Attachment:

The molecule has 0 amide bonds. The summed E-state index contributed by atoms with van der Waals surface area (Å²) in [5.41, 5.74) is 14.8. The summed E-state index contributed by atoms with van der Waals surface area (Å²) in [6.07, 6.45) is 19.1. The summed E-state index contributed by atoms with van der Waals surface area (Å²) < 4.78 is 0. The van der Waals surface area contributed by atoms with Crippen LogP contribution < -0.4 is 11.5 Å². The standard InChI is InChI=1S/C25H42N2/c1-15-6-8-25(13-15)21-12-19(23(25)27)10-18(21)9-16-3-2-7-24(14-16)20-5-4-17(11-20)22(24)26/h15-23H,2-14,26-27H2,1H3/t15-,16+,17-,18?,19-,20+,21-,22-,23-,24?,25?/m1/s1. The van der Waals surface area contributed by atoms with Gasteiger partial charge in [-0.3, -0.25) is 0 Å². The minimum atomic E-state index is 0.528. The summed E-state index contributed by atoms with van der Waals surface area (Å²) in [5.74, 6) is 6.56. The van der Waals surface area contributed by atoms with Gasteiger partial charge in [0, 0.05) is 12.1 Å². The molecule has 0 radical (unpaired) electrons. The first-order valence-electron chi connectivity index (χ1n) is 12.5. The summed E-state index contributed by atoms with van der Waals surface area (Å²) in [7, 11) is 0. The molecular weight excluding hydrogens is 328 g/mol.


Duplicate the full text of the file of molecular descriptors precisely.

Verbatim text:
The molecule has 0 amide bonds. The summed E-state index contributed by atoms with van der Waals surface area (Å²) in [5.41, 5.74) is 14.8. The summed E-state index contributed by atoms with van der Waals surface area (Å²) in [6.07, 6.45) is 19.1. The summed E-state index contributed by atoms with van der Waals surface area (Å²) < 4.78 is 0. The van der Waals surface area contributed by atoms with Crippen LogP contribution < -0.4 is 11.5 Å². The standard InChI is InChI=1S/C25H42N2/c1-15-6-8-25(13-15)21-12-19(23(25)27)10-18(21)9-16-3-2-7-24(14-16)20-5-4-17(11-20)22(24)26/h15-23H,2-14,26-27H2,1H3/t15-,16+,17-,18?,19-,20+,21-,22-,23-,24?,25?/m1/s1. The van der Waals surface area contributed by atoms with Gasteiger partial charge in [-0.3, -0.25) is 0 Å². The minimum atomic E-state index is 0.528. The summed E-state index contributed by atoms with van der Waals surface area (Å²) in [5.74, 6) is 6.56. The van der Waals surface area contributed by atoms with Gasteiger partial charge in [0, 0.05) is 12.1 Å². The molecule has 0 radical (unpaired) electrons. The first-order valence-electron chi connectivity index (χ1n) is 12.5. The summed E-state index contributed by atoms with van der Waals surface area (Å²) in [7, 11) is 0. The molecular weight excluding hydrogens is 328 g/mol.